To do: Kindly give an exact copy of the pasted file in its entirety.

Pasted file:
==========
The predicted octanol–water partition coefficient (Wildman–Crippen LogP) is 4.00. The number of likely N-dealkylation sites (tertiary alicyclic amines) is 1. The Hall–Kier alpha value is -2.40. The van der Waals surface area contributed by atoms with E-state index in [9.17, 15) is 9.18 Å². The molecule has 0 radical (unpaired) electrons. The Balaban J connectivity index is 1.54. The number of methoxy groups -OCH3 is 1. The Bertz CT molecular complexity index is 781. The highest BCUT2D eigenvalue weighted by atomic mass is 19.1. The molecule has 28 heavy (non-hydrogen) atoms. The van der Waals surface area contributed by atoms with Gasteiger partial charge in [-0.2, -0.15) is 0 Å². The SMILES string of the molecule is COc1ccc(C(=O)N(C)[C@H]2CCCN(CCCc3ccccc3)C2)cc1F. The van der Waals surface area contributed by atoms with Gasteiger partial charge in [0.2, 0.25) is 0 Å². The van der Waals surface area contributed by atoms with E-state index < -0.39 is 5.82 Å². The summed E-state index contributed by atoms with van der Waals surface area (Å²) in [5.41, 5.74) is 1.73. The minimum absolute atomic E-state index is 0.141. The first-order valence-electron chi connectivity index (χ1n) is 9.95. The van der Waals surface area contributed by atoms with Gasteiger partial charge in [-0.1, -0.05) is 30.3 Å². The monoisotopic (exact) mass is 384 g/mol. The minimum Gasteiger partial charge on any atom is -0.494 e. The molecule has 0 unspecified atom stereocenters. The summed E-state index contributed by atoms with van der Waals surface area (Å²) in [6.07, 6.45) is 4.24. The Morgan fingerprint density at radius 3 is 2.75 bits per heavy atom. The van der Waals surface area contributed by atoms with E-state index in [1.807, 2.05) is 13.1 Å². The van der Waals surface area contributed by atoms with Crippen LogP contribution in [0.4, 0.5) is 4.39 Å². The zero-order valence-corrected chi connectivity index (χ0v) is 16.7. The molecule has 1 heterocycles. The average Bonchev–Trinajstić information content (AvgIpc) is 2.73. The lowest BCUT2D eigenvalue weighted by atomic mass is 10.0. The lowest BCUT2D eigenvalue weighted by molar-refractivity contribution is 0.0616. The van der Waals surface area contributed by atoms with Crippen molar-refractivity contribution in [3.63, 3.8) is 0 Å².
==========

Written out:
The predicted octanol–water partition coefficient (Wildman–Crippen LogP) is 4.00. The number of likely N-dealkylation sites (tertiary alicyclic amines) is 1. The Hall–Kier alpha value is -2.40. The van der Waals surface area contributed by atoms with E-state index in [9.17, 15) is 9.18 Å². The molecule has 0 radical (unpaired) electrons. The Balaban J connectivity index is 1.54. The number of methoxy groups -OCH3 is 1. The Bertz CT molecular complexity index is 781. The highest BCUT2D eigenvalue weighted by atomic mass is 19.1. The molecule has 28 heavy (non-hydrogen) atoms. The van der Waals surface area contributed by atoms with Gasteiger partial charge in [-0.2, -0.15) is 0 Å². The SMILES string of the molecule is COc1ccc(C(=O)N(C)[C@H]2CCCN(CCCc3ccccc3)C2)cc1F. The van der Waals surface area contributed by atoms with Gasteiger partial charge in [0.2, 0.25) is 0 Å². The van der Waals surface area contributed by atoms with E-state index < -0.39 is 5.82 Å². The summed E-state index contributed by atoms with van der Waals surface area (Å²) in [5.41, 5.74) is 1.73. The minimum absolute atomic E-state index is 0.141. The first-order valence-electron chi connectivity index (χ1n) is 9.95. The van der Waals surface area contributed by atoms with Gasteiger partial charge in [-0.1, -0.05) is 30.3 Å². The monoisotopic (exact) mass is 384 g/mol. The minimum Gasteiger partial charge on any atom is -0.494 e. The molecule has 0 unspecified atom stereocenters. The summed E-state index contributed by atoms with van der Waals surface area (Å²) in [6.07, 6.45) is 4.24. The Morgan fingerprint density at radius 3 is 2.75 bits per heavy atom. The van der Waals surface area contributed by atoms with E-state index in [1.807, 2.05) is 13.1 Å². The van der Waals surface area contributed by atoms with Crippen LogP contribution in [0.4, 0.5) is 4.39 Å². The zero-order valence-corrected chi connectivity index (χ0v) is 16.7. The molecule has 1 heterocycles. The average Bonchev–Trinajstić information content (AvgIpc) is 2.73. The lowest BCUT2D eigenvalue weighted by atomic mass is 10.0. The lowest BCUT2D eigenvalue weighted by molar-refractivity contribution is 0.0616. The van der Waals surface area contributed by atoms with Crippen molar-refractivity contribution in [3.63, 3.8) is 0 Å².